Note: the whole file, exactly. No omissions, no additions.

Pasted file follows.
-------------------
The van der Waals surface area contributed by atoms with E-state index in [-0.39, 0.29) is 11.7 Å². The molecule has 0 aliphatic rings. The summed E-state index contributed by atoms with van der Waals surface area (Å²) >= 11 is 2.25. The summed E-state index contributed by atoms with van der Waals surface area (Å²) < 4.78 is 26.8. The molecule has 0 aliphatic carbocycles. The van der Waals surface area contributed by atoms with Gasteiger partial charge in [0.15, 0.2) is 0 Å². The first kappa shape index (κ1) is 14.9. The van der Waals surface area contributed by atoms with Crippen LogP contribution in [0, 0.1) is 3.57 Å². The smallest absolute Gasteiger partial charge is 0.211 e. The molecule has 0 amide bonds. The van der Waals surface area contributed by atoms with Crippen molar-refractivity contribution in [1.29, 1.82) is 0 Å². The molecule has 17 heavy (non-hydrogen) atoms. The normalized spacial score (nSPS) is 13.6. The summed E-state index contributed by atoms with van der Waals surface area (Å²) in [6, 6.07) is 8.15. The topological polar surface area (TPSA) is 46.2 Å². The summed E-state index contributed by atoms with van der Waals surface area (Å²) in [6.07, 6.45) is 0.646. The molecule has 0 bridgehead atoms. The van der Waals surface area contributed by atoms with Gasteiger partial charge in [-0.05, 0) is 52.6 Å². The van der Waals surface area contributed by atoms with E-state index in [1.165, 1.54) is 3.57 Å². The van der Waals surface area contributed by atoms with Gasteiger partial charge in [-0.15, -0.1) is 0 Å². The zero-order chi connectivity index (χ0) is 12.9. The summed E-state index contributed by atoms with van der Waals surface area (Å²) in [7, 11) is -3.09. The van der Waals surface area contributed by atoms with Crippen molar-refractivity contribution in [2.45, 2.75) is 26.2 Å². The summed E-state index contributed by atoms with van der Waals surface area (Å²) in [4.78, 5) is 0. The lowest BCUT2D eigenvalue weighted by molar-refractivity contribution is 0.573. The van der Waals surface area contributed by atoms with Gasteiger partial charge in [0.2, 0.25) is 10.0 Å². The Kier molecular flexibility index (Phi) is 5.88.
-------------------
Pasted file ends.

The van der Waals surface area contributed by atoms with E-state index in [-0.39, 0.29) is 11.7 Å². The molecule has 0 aliphatic rings. The summed E-state index contributed by atoms with van der Waals surface area (Å²) >= 11 is 2.25. The summed E-state index contributed by atoms with van der Waals surface area (Å²) < 4.78 is 26.8. The molecule has 0 aliphatic carbocycles. The van der Waals surface area contributed by atoms with Gasteiger partial charge in [0.15, 0.2) is 0 Å². The first kappa shape index (κ1) is 14.9. The van der Waals surface area contributed by atoms with Crippen LogP contribution in [0, 0.1) is 3.57 Å². The smallest absolute Gasteiger partial charge is 0.211 e. The molecule has 0 amide bonds. The van der Waals surface area contributed by atoms with Crippen molar-refractivity contribution in [1.29, 1.82) is 0 Å². The molecule has 17 heavy (non-hydrogen) atoms. The normalized spacial score (nSPS) is 13.6. The summed E-state index contributed by atoms with van der Waals surface area (Å²) in [6, 6.07) is 8.15. The topological polar surface area (TPSA) is 46.2 Å². The summed E-state index contributed by atoms with van der Waals surface area (Å²) in [6.07, 6.45) is 0.646. The molecule has 0 bridgehead atoms. The van der Waals surface area contributed by atoms with Gasteiger partial charge in [-0.05, 0) is 52.6 Å². The van der Waals surface area contributed by atoms with E-state index in [1.165, 1.54) is 3.57 Å². The van der Waals surface area contributed by atoms with Gasteiger partial charge in [-0.15, -0.1) is 0 Å². The zero-order chi connectivity index (χ0) is 12.9. The summed E-state index contributed by atoms with van der Waals surface area (Å²) in [7, 11) is -3.09. The van der Waals surface area contributed by atoms with Crippen molar-refractivity contribution in [2.45, 2.75) is 26.2 Å². The summed E-state index contributed by atoms with van der Waals surface area (Å²) in [4.78, 5) is 0. The lowest BCUT2D eigenvalue weighted by molar-refractivity contribution is 0.573. The van der Waals surface area contributed by atoms with Gasteiger partial charge in [0.2, 0.25) is 10.0 Å². The Kier molecular flexibility index (Phi) is 5.88.